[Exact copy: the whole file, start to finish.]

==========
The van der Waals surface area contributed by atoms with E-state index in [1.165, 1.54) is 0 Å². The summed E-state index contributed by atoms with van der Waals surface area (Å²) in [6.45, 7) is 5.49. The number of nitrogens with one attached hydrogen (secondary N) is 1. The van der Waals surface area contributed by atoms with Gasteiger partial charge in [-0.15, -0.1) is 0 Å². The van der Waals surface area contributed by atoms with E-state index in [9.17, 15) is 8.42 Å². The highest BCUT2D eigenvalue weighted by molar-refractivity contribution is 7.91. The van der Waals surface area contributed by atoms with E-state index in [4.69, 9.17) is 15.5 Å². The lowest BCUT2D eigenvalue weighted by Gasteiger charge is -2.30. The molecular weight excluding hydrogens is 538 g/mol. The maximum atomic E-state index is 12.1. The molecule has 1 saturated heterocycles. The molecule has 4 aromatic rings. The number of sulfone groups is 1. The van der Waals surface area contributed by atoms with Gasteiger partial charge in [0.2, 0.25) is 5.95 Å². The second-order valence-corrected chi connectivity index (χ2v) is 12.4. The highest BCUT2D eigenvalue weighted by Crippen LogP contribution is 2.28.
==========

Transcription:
The van der Waals surface area contributed by atoms with E-state index in [1.165, 1.54) is 0 Å². The summed E-state index contributed by atoms with van der Waals surface area (Å²) in [6.45, 7) is 5.49. The number of nitrogens with one attached hydrogen (secondary N) is 1. The van der Waals surface area contributed by atoms with Gasteiger partial charge in [-0.15, -0.1) is 0 Å². The van der Waals surface area contributed by atoms with E-state index in [9.17, 15) is 8.42 Å². The highest BCUT2D eigenvalue weighted by molar-refractivity contribution is 7.91. The van der Waals surface area contributed by atoms with E-state index in [4.69, 9.17) is 15.5 Å². The lowest BCUT2D eigenvalue weighted by Gasteiger charge is -2.30. The molecular weight excluding hydrogens is 538 g/mol. The maximum atomic E-state index is 12.1. The molecule has 1 saturated heterocycles. The molecule has 4 aromatic rings. The number of sulfone groups is 1. The van der Waals surface area contributed by atoms with Gasteiger partial charge in [0.2, 0.25) is 5.95 Å². The second-order valence-corrected chi connectivity index (χ2v) is 12.4. The highest BCUT2D eigenvalue weighted by Crippen LogP contribution is 2.28.